Sunday 31 August 2008

Pete sings to Tracy's eye

Pete often likes to step up on a finger when he's singing, and if you bring him close he'll sing into your eye. We think he likes the echo!


p.s. it's raining today, we we're not up at the wood...

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Friday 29 August 2008

Slow worm, mushrooms and plants

We had a visit today from our friends Alex and Sarah, who are in the process of buying a wood near ours, which is very exciting for us and them! We had a walk round our wood, and also round theirs, and on the way saw our first slow worm:
It was a male, as it had some blue spots, although these are not always present:
One of the differences between a snake and a slow worm is that the slow worm's tongue is notched rather than forked: Like some other lizards the slow worm has the bizarre ability to detach its tail if it's caught, growing a new one later. This is called autotomy.

We saw a huge variety of fungi in the woods. Sorry, no names, just some interesting pictures:

Tracy also took a quick photo survey of some of the new plants growing in the cant of coppice we cut last winter in addition to those already covered. These are all new this year, since we cut the coppice - we may ID some of them when they flower.
This last one's interesting, as it's moss growing on the site of one of our brash fires from last winter. I guess the fire killed any seeds in the ground there, and the moss has been the first plant to move back in. The new plants have also brought new insects with them, such as dragonflies, and this ladybird:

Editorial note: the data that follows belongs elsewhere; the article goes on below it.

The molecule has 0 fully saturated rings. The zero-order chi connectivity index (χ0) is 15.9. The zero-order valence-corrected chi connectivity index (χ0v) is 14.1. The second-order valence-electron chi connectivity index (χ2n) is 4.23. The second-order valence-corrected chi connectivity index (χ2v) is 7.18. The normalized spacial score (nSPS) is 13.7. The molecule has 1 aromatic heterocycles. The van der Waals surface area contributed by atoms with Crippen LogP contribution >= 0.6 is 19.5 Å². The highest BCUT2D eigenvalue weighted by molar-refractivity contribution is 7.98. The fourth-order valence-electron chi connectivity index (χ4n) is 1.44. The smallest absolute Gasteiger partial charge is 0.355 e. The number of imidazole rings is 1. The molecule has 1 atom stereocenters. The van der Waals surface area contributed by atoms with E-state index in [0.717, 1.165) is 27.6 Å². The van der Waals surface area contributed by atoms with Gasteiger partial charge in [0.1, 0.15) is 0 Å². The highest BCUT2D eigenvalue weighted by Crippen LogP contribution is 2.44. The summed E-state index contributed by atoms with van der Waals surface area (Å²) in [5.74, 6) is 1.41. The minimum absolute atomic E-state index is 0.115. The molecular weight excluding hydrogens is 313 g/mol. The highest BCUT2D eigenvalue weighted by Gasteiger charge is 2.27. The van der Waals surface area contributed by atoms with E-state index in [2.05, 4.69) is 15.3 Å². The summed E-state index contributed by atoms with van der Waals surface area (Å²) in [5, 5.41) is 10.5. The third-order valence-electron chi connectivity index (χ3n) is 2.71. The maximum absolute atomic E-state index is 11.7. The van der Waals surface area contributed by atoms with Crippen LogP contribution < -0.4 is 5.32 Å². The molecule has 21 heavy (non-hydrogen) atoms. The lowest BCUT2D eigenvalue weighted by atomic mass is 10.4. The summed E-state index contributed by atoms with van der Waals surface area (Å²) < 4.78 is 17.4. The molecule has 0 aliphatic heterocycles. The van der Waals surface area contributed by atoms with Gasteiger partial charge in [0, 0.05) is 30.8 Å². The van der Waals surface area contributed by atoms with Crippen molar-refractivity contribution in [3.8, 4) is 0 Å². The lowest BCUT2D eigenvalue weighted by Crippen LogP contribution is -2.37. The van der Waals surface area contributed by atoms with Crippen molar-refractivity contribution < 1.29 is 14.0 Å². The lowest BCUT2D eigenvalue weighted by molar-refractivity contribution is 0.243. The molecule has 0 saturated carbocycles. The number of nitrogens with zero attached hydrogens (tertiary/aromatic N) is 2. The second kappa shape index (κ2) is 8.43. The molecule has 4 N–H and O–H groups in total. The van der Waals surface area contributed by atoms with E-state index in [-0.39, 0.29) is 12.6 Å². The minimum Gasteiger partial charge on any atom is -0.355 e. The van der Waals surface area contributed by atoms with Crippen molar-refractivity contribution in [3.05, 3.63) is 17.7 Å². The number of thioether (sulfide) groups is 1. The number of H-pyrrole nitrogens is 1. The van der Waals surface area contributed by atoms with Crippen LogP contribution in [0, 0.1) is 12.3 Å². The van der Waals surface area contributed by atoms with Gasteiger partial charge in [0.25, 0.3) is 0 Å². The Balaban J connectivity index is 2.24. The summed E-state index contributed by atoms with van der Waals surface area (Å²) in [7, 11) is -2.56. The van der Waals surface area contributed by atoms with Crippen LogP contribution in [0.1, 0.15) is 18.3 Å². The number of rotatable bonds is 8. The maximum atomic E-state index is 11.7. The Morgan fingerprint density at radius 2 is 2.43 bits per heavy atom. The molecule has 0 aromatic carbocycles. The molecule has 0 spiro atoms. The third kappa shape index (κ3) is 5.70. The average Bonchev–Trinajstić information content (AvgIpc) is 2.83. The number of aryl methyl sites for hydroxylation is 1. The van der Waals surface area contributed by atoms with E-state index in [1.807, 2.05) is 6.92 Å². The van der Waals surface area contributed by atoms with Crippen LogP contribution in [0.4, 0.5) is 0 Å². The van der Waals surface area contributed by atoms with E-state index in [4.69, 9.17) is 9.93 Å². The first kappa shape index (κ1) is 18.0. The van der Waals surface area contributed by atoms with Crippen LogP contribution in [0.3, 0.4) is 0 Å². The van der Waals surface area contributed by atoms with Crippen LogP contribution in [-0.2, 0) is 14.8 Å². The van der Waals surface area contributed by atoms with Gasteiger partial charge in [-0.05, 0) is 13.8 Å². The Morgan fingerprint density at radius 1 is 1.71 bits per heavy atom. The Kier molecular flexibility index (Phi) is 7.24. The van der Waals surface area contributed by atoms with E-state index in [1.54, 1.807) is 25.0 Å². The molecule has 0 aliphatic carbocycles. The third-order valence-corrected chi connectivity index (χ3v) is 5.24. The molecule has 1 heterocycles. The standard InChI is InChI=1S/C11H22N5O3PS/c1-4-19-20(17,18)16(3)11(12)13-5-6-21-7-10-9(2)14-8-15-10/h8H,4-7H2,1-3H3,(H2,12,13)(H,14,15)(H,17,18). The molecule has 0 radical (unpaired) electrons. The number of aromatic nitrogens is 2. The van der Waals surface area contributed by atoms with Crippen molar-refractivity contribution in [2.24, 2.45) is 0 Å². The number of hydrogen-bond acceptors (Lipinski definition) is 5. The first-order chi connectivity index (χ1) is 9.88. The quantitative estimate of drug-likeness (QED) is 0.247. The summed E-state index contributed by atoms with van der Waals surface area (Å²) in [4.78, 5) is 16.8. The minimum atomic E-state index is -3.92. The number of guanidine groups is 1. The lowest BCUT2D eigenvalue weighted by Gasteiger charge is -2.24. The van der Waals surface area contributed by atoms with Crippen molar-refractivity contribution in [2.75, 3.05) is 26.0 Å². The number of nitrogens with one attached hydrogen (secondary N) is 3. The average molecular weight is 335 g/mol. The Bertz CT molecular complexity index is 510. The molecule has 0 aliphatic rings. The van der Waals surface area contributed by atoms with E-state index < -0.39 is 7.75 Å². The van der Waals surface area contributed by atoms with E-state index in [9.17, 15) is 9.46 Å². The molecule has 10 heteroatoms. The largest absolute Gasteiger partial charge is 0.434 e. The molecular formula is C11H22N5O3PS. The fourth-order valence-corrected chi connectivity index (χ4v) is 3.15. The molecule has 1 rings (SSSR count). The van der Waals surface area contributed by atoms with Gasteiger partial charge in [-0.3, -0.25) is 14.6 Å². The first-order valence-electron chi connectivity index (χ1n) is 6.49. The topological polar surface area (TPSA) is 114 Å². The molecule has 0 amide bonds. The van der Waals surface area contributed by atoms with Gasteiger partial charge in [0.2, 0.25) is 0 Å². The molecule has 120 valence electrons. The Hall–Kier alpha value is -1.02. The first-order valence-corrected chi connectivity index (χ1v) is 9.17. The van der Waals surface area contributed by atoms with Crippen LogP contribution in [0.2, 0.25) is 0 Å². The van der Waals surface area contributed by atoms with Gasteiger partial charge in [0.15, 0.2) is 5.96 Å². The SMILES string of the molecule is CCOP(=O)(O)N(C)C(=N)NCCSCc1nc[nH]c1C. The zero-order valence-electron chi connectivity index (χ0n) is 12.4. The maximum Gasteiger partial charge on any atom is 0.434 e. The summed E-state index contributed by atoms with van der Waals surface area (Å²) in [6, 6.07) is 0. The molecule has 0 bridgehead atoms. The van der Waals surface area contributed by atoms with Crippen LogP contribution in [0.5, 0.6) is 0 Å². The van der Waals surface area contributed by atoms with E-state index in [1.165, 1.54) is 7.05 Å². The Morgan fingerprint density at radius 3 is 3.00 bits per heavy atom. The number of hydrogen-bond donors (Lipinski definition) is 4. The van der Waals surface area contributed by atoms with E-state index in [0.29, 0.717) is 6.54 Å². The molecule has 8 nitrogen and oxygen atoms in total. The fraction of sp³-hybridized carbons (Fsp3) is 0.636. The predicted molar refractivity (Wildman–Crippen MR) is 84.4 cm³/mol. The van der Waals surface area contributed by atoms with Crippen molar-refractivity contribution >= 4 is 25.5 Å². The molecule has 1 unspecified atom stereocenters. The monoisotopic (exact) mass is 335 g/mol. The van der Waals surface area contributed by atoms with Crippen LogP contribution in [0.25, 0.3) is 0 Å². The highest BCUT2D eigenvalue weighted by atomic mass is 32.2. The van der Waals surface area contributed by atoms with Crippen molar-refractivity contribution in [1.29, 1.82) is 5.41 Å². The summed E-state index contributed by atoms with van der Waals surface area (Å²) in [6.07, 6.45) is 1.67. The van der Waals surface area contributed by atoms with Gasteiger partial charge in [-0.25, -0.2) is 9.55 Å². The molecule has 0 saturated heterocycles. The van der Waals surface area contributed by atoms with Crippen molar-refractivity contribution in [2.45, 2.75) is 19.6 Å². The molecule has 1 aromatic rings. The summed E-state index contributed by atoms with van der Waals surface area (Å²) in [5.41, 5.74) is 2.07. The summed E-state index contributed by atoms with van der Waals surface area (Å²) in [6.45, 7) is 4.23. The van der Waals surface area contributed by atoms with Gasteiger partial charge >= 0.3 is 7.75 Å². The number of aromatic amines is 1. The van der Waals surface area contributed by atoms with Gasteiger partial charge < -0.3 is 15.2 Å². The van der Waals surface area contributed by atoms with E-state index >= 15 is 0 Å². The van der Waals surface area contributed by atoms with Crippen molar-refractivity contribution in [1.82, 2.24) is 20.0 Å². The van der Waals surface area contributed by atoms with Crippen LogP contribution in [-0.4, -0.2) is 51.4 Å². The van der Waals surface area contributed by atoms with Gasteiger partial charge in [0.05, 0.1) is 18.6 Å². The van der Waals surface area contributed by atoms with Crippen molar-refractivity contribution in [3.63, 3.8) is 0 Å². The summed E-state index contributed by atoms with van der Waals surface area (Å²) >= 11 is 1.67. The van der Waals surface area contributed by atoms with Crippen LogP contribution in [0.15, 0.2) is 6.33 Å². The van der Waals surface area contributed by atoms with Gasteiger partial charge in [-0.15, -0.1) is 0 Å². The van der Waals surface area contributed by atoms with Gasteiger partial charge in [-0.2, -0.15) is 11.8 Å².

We also delivered the firewood we'd split and loaded yesterday:
The customer was only just off our route to the wood, so that avoided any extra fuel use. This is always important with wood fuel as it's bulky, so energy used in transport can quickly offset the energy value of the wood.

We're up there again tomorrow to do a bit more work and also have more visitors. It's meant to rain from Sunday, and I'm working five days next week, so we want to make the most of tomorrow!


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Thursday 28 August 2008

A productive day

We started out promptly yesterday morning, and called to see Jenny, who lives near our wood, on the way, just to catch up about the various goings on in the wood and the village. We also helped her cut down a pollarded sycamore that was growing into the road.

The first job when we got to the wood was to cut down a small fallen tree between Chestnut Coppice and Sweep Wood. On the way we spotted yet another mushroom. I've tried to ID it, but do to so I'd need to pick it and break it up I think, so I'd rather leave it there:
Tracy dealt with the tree - she wants to get more practice in with the chainsaw, having passed her course using it. Here's her working:

It wasn't long before it was time for lunch. For cooking, we use the BBQ, but the pan sits where the charcoal would normally go, and you make a wood fire in the belly of the BBQ.
Tracy made us a yummy potato and veg stew, and it tasted all the better for not being cooked using fossil fuels! :-)

After lunch I got on with logging and splitting more birch, while Tracy dealt with a pile of chestnut trees that we'd left full length, producing a pile of poles for garden furniture:
and another pile for burning in stoves:
We were pleased with what we got done, so took the morning off today to catch up on jobs. We're about to go up now with the trailer to get our first load of birch to sell...


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Tuesday 26 August 2008

Bank holiday weekend - Monday